Artist H.R. Giger left his mark on movies forever, through his contributions to Alien and other classic science fiction films. But he never got to make The Mystery of San Gottardo, the movie he was working on since the 1970s. See some more of the fantastic art from this project below.
According to a 1994 Cinefantastique special issue on Giger (preserved at his fansite Little Giger (PDF)), Giger himself had written the screenplay for San Gottardo, and it was a project that began with Giger's first ever sketch, in 1963. Giger described San Gottardo as a "unique love story" and added more details:
"It is about a man and his love for a freak of nature, Armbeinda, which is really a sentient limb combining an arm and a leg. It is the further development of a recurring image in my work over the last 30 years."
The concept stems from a 1963 creation called "The Beggar," Giger's very first sketch, featuring a leg and an arm holding a hat. Giger has filled several sketchbooks with the stories of these "reduced" beings.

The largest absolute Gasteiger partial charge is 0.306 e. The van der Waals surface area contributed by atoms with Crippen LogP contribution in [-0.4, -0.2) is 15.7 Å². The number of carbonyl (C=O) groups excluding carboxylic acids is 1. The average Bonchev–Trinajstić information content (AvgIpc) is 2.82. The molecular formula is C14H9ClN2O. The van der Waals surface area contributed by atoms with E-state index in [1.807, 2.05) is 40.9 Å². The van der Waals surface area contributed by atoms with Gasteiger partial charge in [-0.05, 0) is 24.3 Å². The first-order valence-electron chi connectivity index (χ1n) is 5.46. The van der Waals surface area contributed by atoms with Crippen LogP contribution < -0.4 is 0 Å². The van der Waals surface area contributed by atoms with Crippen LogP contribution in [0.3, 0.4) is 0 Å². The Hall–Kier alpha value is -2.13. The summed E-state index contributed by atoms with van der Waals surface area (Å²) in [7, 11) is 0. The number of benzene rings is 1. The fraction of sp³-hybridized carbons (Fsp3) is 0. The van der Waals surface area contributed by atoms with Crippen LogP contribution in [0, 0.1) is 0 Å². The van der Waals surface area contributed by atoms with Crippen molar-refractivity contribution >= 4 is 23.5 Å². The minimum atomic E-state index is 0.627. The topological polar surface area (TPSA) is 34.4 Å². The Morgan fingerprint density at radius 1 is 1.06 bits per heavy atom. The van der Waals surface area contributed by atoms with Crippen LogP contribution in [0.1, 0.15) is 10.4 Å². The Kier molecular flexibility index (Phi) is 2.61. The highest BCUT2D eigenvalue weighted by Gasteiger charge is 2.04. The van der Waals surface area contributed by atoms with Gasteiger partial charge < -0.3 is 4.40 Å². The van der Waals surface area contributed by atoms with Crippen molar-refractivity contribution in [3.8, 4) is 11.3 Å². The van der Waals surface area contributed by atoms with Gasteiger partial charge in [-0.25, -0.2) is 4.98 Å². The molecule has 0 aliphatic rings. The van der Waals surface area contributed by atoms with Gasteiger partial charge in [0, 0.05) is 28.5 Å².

The story concerns a race of biomechanoids created by a military organization. The premise: your arms and legs are slaves that do your bidding, but what if they have a mind of their own and were set free? Ink drawings depict the disembodied parts attacking their creator (Giger's self-portrait) in the San Gottardo border tunnel which links Switzerland and Italy. To insure that his vision remains intact, Giger hopes to retain creative control as a producer on the film... and not be forced to rely on CGI.
Tashen published a whole book of images from Giger's San Gottardo movie in 1998, but it's out of print now.
Here's the disembodied limbs attacking their creator (Giger himself) as he bathes in the waters of the San Gottardo tunnel: